An Exploration into Britain's past: Our top 3 Must-see Museums & Exhibits

Posted on by Abbie Coombes

If not discovered by curious minds, our British heritage can become buried within the archive, the museum, and the artifacts that are carefully displayed within these great architectural structures. 

It was the start of English Tourism Week on 17th March- a great excuse for us to explore what Britain has to offer at present, in order to gain a greater sense of this nation's past. We have carefully selected our top 3 must-see museums and exhibits that uncover and celebrate, the great literary minds, adventurous spirits, and inventions that are so integral to this country's history. 

Thomas Hardy's Cottage, Dorchester

The 19th Century novelist, Thomas Hardy was renowned for his poetry and novels that not only confronted social concerns of the Victorian era, most notably A Laodicean which voiced concerns on telegraphy, but also those which dealt with love conflicts and heartbreak, most significantly Tess of the d'Urbervilles. In a small Dorset village amongst English bluebells and a 26 hectare woodland, there lies the cottage that was once home to Hardy, waiting for us all to discover. 

This National Trust site allows you access to the very bedroom from which Hardy wrote Under the Greenwood Tree and Far From the Madding Crowdand it is unsurprising to see how this literary figure gained inspiration for his novels when he was surrounded by such a picturesque setting. 

Until the end of March, the cottage will be providing the opportunity to experience the hardship endured by Hardy through times of economic difficulty and harsh weather conditions-you can even taste a meal alike to that which he would have consumed during those tough winter months of the 1840s. 

You are not only free to explore Hardy's cottage at your will but during your visit you can also enjoy a walk through woodlands, the visitor centre and with Easter approaching, you can even hunt for some rather delicious Cadbury treats! Click here for more information. 

Opening Times: 

Monday- Sunday: 11am-5pm.     

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Telegraph Museum, Porthcurno

In a small coastal village in Southwest Cornwall in 1870, the first telegraph cable was laid, stretching 5,000 miles to Mumbai. Today, the telegraph museum in Porthcurno situated close to arguably, one of the most stunning bays that the country has to offer, provides an insight into this remarkable achievement in communications. 

Having visited the museum during my university studies, I was impressed with both the informative and interactive nature of it. You can walk through tunnels that take you to a telegrapher's working room as it would have looked in the 19th Century, as well as the Second World War bunkers within which secret messages would have been exchanged.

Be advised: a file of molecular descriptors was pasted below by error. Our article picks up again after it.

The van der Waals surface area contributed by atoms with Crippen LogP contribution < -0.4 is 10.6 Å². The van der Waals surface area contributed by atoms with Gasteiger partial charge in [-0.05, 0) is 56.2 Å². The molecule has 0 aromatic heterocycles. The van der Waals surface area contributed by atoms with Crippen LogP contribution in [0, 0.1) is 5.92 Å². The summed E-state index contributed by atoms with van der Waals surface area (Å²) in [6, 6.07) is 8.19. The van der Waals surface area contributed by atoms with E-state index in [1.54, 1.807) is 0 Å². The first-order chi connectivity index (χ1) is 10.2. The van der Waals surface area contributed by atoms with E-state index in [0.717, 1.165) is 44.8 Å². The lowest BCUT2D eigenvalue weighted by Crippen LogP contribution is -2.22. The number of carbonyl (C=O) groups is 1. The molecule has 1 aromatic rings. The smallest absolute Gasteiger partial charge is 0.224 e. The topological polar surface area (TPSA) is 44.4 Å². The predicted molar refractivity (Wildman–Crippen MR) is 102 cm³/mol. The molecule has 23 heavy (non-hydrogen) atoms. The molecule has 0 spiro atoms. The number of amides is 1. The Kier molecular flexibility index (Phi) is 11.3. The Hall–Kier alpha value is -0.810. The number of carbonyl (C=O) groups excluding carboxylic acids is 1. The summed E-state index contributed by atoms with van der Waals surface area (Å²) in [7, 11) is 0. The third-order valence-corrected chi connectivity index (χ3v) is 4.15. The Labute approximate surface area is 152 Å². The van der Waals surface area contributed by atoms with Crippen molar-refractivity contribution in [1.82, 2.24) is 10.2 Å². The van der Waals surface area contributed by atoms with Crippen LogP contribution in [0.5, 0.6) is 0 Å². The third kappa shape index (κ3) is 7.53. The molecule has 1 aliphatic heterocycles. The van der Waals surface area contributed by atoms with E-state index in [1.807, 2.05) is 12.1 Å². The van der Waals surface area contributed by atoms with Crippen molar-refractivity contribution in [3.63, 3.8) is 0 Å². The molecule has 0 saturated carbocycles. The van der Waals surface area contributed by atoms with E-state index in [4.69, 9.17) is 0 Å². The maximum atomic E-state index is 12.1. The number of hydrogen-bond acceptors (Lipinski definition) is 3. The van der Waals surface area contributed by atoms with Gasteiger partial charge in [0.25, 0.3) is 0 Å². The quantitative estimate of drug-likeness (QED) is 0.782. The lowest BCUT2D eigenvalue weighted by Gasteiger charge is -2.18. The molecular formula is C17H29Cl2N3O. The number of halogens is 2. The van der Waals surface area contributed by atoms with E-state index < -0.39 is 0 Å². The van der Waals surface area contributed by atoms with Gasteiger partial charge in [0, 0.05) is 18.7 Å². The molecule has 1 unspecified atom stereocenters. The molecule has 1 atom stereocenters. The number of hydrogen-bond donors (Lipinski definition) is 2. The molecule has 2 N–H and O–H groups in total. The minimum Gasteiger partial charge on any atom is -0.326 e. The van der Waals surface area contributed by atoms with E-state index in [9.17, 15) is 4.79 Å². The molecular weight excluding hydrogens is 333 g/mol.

You can also communicate with your fellow visitors via a morse code machine within the museum- communicating in the dots and dashes that would have once been translated within seconds by the telegrapher. 

As soon as you feel you have taken full advantage of what the museum has to offer, you can then take a pleasant stroll down to the cable hut. This is home to some Victorian telegraph cables, and from which you can admire a truly breathtaking view, which Cornwall so often provides- perfect for a picnic! Remember, a picnic doesn't just have to be during summer time, click here to discover more. 

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Opening Times

Friday 24th February- 23rd March 2018: 11am-4.30pm.
Saturday 24th March- Monday 29th October 2018: 10am-5pm. 

The Antarctic Collection at the Natural History Museum

With the beast from the East making several unwanted appearances in the last few weeks, we have become quite accustomed to arctic temperatures. We cannot, however, compare these plummeting temperatures to those that were endured by Robert Falcon Scott and his four companions on January 17th, 1912, when they reached the South Pole.  

This exhibition of Scott's last expedition, allows you to read the diaries of these brave souls and the unimaginable conditions they were subjected to in the final weeks prior to their demise. The diaries reveal their methods of survival from enjoying the tunes of a gramophone or sitting down to a good novel. 

The exhibition displays the personal belongings of the explorers, their clothing and you get a real sense that this is a tale of sheer endurance. It certainly is a display that provokes reflection on the extent to which man's resilience can be tested. 

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Opening Times

Monday-Friday: 10am-5.50pm

Written by Abbie Coombes.